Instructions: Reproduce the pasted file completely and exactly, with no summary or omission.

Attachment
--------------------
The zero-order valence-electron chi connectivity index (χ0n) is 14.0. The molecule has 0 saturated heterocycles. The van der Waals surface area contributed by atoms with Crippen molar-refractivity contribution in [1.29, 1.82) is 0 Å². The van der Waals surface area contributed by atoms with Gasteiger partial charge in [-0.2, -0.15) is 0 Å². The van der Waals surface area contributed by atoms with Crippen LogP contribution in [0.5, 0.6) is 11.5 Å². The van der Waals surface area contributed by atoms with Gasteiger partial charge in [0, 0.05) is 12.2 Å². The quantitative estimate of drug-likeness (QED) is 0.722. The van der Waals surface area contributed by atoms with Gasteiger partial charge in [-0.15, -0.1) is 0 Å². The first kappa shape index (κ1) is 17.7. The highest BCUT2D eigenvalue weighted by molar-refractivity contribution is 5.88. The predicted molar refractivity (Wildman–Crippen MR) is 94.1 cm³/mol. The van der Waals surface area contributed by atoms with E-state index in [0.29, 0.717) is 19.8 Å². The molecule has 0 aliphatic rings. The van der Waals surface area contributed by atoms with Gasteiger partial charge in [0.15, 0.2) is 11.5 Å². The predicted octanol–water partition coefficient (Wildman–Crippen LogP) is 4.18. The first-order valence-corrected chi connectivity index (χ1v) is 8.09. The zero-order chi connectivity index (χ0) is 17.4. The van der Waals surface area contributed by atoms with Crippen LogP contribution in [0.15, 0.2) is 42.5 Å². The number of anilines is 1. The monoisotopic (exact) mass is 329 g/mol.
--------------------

The zero-order valence-electron chi connectivity index (χ0n) is 14.0. The molecule has 0 saturated heterocycles. The van der Waals surface area contributed by atoms with Crippen molar-refractivity contribution in [1.29, 1.82) is 0 Å². The van der Waals surface area contributed by atoms with Gasteiger partial charge in [-0.2, -0.15) is 0 Å². The van der Waals surface area contributed by atoms with Crippen LogP contribution in [0.5, 0.6) is 11.5 Å². The van der Waals surface area contributed by atoms with Gasteiger partial charge in [0, 0.05) is 12.2 Å². The quantitative estimate of drug-likeness (QED) is 0.722. The van der Waals surface area contributed by atoms with Gasteiger partial charge in [-0.15, -0.1) is 0 Å². The first kappa shape index (κ1) is 17.7. The highest BCUT2D eigenvalue weighted by molar-refractivity contribution is 5.88. The predicted molar refractivity (Wildman–Crippen MR) is 94.1 cm³/mol. The van der Waals surface area contributed by atoms with E-state index in [0.29, 0.717) is 19.8 Å². The molecule has 0 aliphatic rings. The van der Waals surface area contributed by atoms with Gasteiger partial charge in [0.15, 0.2) is 11.5 Å². The predicted octanol–water partition coefficient (Wildman–Crippen LogP) is 4.18. The first-order valence-corrected chi connectivity index (χ1v) is 8.09. The zero-order chi connectivity index (χ0) is 17.4. The van der Waals surface area contributed by atoms with Crippen LogP contribution in [0.15, 0.2) is 42.5 Å². The number of anilines is 1. The monoisotopic (exact) mass is 329 g/mol.